domingo, 1 de febrero de 2015

A Season in Hell - Arthur Rimbaud


I'm an organized person. Psychotically organized. Except when it comes to books. I try to plan my readings, I try to finish one book in order to begin a new one, but it's all in vain. I read what I want to read, whenever I have the need of reading it. So, with four books on my currently-reading shelf, today I felt like reading something different. First, some weird stuff by Tim Burton, then, A Season in Hell caught my attention and here we are.

A Season in Hell
Anyway, this is one of those books I should read while being drunk. Unfortunately, I don't drink. So, it was kind of difficult to understand what the hell I was reading. This prose work, written by Rimbaud at age 18, is divided in nine parts. And that's the most accurate observation I can give. The rest is pure symbolism hard to get if you haven't read something about his life and his troubled affair with Verlaine (quite a profound inspiration here). These are words written by a young and tormented soul, desperate to put everything out there, to purge himself. Words written with exquisite sensibility, describing beautiful, dark, intense images. I saw that, in all its glory, in the first part, Introduction.

The second part, Bad Blood, it's a collection of the consequences of his ancestors, his blood, and other weird reflections that made me think I probably wouldn't like what he was smoking at that time.

The third part was... well, I don't want to say that I enjoyed reading it, because it's about the narrator's death and his arrival to hell (nothing really nice to read right before going to bed, honestly), but it's beautifully written. Again, this young man makes you feel what was going through his mind and soul with unsettling details.

The forth part is Ravings I, Foolish Virgin, The Infernal Spouse. I'm guessing you can imagine to whom he's referring in this one.
I shouldn't keep spoiling this, right?. So, during all this strange journey from existence on earth to condemnation in hell, it remains only one question to be asked: can he be saved? Even though he's already in hell, can he find any sort of mitigation, salvation even?

Yeah... I'm not answering that. I had a good, weird, dark, sad, freaky, confusing, unsettling, challenging, disturbing read. Your turn.

The Melancholy Death of Oyster Boy and Other Stories - Tim Burton


I am a fan of Burton's movies. So, I was kind of interested in his writings. It wasn't a big surprise to find out that the level of awesome weirdness was the same. The characteristic Burton mixture of darkness and uncomfortable tenderness.

The Melancholy Death of Oyster Boy and Other Stories
I mean, he wrote some really freaky poems (technically, not that great, and that is a charming plus) but with such sweetness and sensibility that you feel touched. Well, most of the times, just sad. It is written in a way that seems to be funny, and for some people, this is a book that includes some weird poems that made them laugh and that's it. But after a while, its melancholic humor kicks in, and you just feel bad for most of the characters. And related (I know I did). I wanted to help them, to adopt them and bring them home and have picnics everyday and dance under a rainbow and clean the house while a couple of birds make their beds. However, this is a Burton universe. And from a certain point of view, it's not that different from our real world.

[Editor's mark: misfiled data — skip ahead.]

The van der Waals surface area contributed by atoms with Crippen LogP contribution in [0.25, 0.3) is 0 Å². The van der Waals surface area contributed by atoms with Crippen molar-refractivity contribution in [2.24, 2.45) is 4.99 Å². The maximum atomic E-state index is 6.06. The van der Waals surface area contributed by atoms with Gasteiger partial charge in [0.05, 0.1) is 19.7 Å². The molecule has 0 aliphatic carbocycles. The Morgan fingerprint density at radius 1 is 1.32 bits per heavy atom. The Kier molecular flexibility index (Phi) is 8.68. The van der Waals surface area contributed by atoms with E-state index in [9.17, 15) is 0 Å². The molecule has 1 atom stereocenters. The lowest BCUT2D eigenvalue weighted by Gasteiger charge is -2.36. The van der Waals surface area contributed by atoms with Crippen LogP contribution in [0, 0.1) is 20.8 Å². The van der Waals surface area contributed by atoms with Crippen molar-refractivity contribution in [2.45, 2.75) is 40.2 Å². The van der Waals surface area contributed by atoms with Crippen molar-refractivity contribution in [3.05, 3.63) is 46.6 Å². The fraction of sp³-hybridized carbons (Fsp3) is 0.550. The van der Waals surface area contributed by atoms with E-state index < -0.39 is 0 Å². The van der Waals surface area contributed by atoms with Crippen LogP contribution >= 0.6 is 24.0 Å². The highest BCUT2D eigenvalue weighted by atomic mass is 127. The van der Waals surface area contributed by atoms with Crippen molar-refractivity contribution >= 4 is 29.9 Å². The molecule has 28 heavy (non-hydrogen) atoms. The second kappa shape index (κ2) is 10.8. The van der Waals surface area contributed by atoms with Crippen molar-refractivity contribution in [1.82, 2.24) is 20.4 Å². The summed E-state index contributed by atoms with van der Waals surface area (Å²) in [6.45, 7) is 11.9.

Besides the poems, Burton also drew some lovely cartoons (still, not appropriate for children...). If you're going to read about a boy with nails in his eyes, it is nice to see a detailed picture of that, right?
Same thing with a girl with many eyes.
Imagine the flood she'd cause if you ever make her cry.

There are poems like The Girl Who Turned into a Bed, Sue and Jimmy, the Hideous Penguin Boy that made me smile with a feeling of "what a piece of rare work this guy is". And others like The Melancholy death of Oyster Boy that almost made me cry. Voodoo girl, funny with a heartbreaking ending line. Anchor baby, simply tragic. Oh, Melonhead! You have to read this good advice.

There once was a morose melonhead,
who sat there all day
and wished he were dead.

But you should be careful
about the things that you wish.
Because the last thing he heard
was a deafening squish.

Nice, huh.

Rare, isolated creatures, kids that doesn't fit normal standards and are rejected by their parents and laughed at by their neighbors, strange people with odd problems. This book is about all the weirdos that are far more interesting than any other regular, normal people around. Like, a girl with only two eyes, for instance. Pff, boring.
I loved it. Like any other book that seems simply written but contains complex ideas, forgotten values and familiar feelings.

* Photo credit: Book cover via Goodreads.
Picture from The Melancholy Death of Oyster Boy and Other Stories by Tim Burton.

Let's Pretend This Never Happened: A Mostly True Memoir - Jenny Lawson


Okay. I don't know what the deal is with this Sedaris guy (one book and I don't think I'll ever read another one, unless it's highly recommended), but I haven't found a funny book since I read Allie Brosh's hilarious graphic novel, Hyperbole and a Half: Unfortunate Situations, Flawed Coping Mechanisms, Mayhem, and Other Things That Happened. I've been looking and looking and found this book by Jenny Lawson and let me tell you, I haven't laughed like this since the Allie experience (and that was a couple of months ago). I was laughing since the introduction. Fresh air, at last.